The ANKYLOS Balance Anterior Abutment is a non-indexed abutment that provides a natural scalloped margin design requiring minimal modification by the technician for ideal restorative results in the anterior maxilla. A Cercon variation (Figure 4) incorporates the same design features into a zirconium-oxide abutment, providing optimum esthetic properties at the gingival interface.

The absence of an indexed interface with the ANKYLOS implant has been a sticking point with many clinicians and technicians because of the need for a seating jig or matrix. This difference has prevented many from appreciating the simplistic prosthetic success the system provides. A properly fabricated seating matrix has been a valuable part of the abutment delivery for over 25 years. It allows the clinician to quickly place the abutment(s) intraorally with confidence that they are in the proper position, indexed or not.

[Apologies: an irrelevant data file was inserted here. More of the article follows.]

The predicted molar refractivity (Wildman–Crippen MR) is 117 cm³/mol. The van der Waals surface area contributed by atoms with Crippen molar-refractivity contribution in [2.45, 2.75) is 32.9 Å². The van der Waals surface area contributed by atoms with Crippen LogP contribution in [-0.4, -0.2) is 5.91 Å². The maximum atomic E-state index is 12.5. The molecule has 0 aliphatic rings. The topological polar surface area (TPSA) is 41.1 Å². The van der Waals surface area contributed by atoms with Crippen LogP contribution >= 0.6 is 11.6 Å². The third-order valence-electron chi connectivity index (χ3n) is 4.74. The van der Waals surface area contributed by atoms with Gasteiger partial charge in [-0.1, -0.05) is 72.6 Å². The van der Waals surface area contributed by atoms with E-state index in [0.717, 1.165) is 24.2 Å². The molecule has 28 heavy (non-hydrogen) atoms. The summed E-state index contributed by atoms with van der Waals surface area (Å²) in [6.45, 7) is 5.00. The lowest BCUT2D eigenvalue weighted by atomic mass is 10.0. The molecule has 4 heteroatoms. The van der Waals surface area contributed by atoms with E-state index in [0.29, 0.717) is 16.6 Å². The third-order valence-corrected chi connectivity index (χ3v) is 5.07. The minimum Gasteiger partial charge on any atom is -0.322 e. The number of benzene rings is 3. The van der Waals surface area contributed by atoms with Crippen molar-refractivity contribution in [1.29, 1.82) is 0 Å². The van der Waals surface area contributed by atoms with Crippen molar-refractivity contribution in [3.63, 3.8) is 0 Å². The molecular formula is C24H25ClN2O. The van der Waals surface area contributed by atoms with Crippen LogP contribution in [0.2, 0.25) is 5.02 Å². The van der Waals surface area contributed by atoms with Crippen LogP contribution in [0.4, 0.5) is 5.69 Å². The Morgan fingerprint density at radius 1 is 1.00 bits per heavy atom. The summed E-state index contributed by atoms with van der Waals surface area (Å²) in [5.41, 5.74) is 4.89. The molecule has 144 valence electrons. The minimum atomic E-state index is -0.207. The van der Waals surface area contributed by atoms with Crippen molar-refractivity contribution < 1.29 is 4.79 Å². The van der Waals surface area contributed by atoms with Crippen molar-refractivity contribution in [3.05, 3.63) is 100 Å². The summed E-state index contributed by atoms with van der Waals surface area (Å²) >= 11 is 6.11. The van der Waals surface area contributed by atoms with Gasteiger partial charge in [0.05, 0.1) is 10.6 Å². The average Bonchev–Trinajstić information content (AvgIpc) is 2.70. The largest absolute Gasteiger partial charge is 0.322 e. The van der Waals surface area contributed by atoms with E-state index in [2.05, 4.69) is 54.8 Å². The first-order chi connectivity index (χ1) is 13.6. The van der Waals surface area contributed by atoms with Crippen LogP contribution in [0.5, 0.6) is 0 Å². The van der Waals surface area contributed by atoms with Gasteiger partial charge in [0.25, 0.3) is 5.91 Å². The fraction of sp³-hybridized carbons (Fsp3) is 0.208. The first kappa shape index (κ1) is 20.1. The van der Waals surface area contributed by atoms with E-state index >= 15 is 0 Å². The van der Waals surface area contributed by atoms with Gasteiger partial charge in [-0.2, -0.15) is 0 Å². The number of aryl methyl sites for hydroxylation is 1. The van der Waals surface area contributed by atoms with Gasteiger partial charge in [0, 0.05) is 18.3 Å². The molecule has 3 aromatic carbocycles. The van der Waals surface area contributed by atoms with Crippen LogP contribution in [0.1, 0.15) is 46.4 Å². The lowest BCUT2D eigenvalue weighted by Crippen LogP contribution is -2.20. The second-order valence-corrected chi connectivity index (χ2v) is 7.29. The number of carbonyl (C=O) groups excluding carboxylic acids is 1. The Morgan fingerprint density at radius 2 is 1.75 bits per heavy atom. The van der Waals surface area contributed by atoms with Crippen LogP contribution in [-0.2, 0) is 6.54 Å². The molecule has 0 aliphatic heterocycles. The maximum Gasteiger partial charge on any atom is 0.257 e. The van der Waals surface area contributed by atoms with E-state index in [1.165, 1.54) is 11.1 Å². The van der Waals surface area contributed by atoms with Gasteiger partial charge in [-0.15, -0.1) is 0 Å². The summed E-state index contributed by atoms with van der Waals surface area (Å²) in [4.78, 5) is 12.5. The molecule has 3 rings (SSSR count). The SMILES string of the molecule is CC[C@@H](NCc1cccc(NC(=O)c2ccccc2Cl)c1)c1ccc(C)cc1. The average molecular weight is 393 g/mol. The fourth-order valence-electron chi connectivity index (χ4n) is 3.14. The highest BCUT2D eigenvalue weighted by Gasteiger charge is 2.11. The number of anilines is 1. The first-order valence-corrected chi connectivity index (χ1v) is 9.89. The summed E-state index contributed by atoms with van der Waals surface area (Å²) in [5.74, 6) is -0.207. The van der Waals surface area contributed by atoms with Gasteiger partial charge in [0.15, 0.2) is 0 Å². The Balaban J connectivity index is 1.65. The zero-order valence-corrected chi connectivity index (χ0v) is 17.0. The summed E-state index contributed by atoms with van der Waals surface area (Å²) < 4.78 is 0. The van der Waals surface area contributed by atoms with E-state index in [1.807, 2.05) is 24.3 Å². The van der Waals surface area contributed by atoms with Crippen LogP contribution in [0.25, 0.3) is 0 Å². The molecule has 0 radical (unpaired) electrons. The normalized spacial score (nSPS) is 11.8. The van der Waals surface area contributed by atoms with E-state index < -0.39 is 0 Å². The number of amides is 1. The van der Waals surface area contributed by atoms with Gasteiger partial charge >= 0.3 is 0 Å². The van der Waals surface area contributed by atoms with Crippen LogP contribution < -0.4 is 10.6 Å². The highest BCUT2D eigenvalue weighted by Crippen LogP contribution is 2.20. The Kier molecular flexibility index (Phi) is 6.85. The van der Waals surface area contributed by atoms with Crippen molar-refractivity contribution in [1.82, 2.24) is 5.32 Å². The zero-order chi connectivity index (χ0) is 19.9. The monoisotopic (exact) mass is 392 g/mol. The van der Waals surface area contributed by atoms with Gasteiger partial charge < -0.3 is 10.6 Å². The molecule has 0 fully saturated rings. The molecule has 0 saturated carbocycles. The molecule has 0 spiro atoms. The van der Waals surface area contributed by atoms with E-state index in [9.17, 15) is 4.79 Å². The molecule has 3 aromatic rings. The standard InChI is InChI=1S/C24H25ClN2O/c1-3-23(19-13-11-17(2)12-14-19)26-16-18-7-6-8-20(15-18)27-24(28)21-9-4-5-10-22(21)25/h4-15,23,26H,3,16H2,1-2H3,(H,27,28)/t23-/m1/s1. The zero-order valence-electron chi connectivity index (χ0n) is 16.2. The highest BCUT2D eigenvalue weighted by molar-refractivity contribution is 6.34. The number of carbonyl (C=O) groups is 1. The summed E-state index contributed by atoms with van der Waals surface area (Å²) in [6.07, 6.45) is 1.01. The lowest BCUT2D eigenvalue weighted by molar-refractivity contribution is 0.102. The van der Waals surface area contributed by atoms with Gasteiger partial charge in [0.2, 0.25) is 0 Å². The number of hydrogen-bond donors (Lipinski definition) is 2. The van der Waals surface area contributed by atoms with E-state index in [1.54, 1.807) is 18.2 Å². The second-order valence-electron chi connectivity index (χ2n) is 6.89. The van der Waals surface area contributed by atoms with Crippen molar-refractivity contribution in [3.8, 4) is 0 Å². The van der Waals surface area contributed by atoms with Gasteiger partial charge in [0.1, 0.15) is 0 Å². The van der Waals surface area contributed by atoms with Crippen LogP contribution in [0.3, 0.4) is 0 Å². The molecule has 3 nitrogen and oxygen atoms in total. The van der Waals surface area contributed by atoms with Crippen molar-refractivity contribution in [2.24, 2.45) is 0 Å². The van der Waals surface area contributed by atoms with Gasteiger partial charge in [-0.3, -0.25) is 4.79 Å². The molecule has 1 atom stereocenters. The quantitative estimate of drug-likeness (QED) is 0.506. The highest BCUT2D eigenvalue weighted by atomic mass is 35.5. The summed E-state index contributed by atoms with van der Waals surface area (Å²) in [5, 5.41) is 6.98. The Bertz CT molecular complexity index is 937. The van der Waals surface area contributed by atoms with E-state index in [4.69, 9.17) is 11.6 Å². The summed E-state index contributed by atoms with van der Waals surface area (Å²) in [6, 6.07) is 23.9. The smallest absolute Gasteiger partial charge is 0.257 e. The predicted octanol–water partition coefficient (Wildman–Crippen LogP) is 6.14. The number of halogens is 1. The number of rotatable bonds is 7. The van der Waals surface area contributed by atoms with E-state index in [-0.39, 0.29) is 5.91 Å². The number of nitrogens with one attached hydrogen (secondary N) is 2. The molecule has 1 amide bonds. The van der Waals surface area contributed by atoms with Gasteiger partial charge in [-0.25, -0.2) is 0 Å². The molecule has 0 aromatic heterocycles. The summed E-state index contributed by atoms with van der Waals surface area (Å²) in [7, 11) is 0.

The addition of the ANKYLOS C/X indexed implant system (Figure 5) removes this final comparative barrier. Most importantly, the addition of the index does not reduce the surface area of the conical connection and the stability it provides. The option to use the index or not, depending on prosthetic design, remains up to you and the technician.

For more information, contact:

DENTSPLY Tulsa Dental Specialties
Phone: 800-662-1202
Web: http://www.tulsadentalspecialties.com

Disclaimer